Dog meat diplomacy wins Nobel

OSLO, Norway––An August 31
dog meat dinner for South Korean diplomats
hosted in the North Korean capital city of
Pyongyang by North Korean dictator Kim
Jong-il helped win the 2000 Nobel Peace Prize
for South Korean president Kim Dae Jung.
Kim Dae Jung, 74, won the
$908,300 Nobel Peace Prize for taking the initiative
since 1997 in opening diplomatic relations
with North Korea. Kim Jong-il won a rare
honorable mention from Nobel Committee
chair Gunnar Berge for responding positively.
On June 13, 2000, following three
years of cautious overtures, Kim Dae Jung
flew to Pyongyang to negotiate directly with
Kim Jong-il.
The two leaders traded pairs of hunting
dogs, of breeds unique to their respective
sides of the boundary between the Koreas.

They apparently also discussed the
decline of the Paektu Mountain tiger, a variant
of Siberian tiger native to the North Korean
mountains. In early October, Seoul National
University professor Hwang Woo-sok, 47,
disclosed to South China Morning Post correspondent
Roger Dean Du Mars that he had
already been working with North Korea for
several months in hopes of cloning Paektu
Mountain tigers, but added that the project had
initially been kept secret.
Fear of poachers might have been one
reason for the secrecy; fears of outcry over the
use of genetic technology and the release of
South Korean technology to North Korea might
have been others.
Animal advocates dared hope for
about six weeks after Kim Dae Jung and Kim
Jong-il first met that their claimed affection for
dogs would help expedite an end to Korean
Dogs are commonly eaten in many
parts of the world, but the Korean style of
killing dogs as painfully and slowly as possible
in order to saturate their flesh with adrenalin
appears to be unique, as is the custom of boiling
cats alive in order to drink their body fluids.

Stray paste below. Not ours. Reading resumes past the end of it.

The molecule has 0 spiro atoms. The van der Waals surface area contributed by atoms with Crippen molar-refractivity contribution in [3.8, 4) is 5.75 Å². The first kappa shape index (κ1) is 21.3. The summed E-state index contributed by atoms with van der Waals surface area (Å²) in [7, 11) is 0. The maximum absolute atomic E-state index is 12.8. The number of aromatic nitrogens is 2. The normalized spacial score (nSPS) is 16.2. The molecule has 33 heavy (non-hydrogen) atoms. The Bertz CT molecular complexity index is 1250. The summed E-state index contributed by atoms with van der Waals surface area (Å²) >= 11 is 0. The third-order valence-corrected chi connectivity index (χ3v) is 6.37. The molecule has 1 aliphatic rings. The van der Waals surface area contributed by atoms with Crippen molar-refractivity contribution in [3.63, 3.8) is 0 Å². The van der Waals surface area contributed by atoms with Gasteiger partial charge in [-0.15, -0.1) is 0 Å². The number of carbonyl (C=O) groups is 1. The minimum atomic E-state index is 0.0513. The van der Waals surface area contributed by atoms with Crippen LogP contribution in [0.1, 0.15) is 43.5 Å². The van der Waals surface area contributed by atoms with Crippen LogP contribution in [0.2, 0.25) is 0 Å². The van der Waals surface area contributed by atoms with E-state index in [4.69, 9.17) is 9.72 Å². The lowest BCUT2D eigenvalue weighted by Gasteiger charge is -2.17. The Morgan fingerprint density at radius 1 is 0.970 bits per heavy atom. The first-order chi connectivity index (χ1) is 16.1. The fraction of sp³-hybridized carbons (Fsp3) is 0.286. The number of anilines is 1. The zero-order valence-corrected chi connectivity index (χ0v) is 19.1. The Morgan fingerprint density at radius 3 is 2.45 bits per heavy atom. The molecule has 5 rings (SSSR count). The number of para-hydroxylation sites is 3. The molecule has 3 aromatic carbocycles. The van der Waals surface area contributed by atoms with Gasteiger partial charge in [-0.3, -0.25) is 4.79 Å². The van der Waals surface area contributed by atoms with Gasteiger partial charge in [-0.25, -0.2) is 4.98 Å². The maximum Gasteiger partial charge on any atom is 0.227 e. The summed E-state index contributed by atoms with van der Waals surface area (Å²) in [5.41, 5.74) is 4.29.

Dogs are eaten mostly by men in their prime
earning years or older; tonics made from cats
are favored by elderly women.
Kim Dae Jung could empathize with
caged, doomed, and tortured dogs and cats
from direct experience––if he chose to.
Imprisoned by the Communist invasion force
during the Korean War, Kim Dae Jung was
reportedly slated for execution when freed by
an Allied counterattack. He entered politics in
1954, advocating democracy, but was jailed or
placed under house arrest at least 55 times. He
also survived a series of assassination attempts
allegedly ordered by former South Korean dictator
Park Chung Hee, who declared martial
law after Kim Dae Jung won 46% of the vote in
a surprisingly close 1971 national election.
On August 8, 1973, Kim Dae Jung
again helplessly contemplated his death, after
agents of the Park regime drugged and kidnapped
him in Tokyo. Tying weights to Kim
Dae Jung’s legs, the would-be killers rushed
him out to sea in a speedboat to “disappear.”
But just as he was about to be tossed overboard,
a U.S. military helicopter caught up to the boat
and lit the deck with a spotlight. Kim Dae Jung
was not released by his captors, however, for
another five days.
But Kim Dae Jung as South Korean president has done no more than any of his precessors to enforce weak anti-dogmeat and anti-cruelty proclamations and legislation issued in 1978, 1980, 1984, 1986, 1988, and 1991.

Hopes raised by the dog-swapping of Kim Dae Jung and Kim Jong-il were dashed, meanwhile, by the appearance of dog meat at the August 31 banquet, which formalized and commemorated the resumption of relations. Although Kim Dae Jung himself was back in Seoul, the banquet was attended by many of the most top people in his administration.

The meal signified that Kim Jong-il considers eating dog meat integral to a shared Korean culture, South China Morning Post correspondent Roger Dean Du Mars reported.

“Seoul officials said [North Korean] Unification minister Park Jae-kyu compliment- ed the dishes and showed a keen knowledge of dog-meat varieties,” Du Mars added, men- tioning that Kim-Jong-il too is known for eat- ing dogs.

Agenda vs. menu

While South Korean media celebrat- ed the Nobel Prize for Kim Dae Jung, sisters Sunnan Kum and Kyenan Kum sought a way to put dog and cat meat on the agenda instead of the menu.

Sunnan Kum, 55, founded the Korea Animal Protection Society in 1981 and opened the first animal shelter in Korea five years later.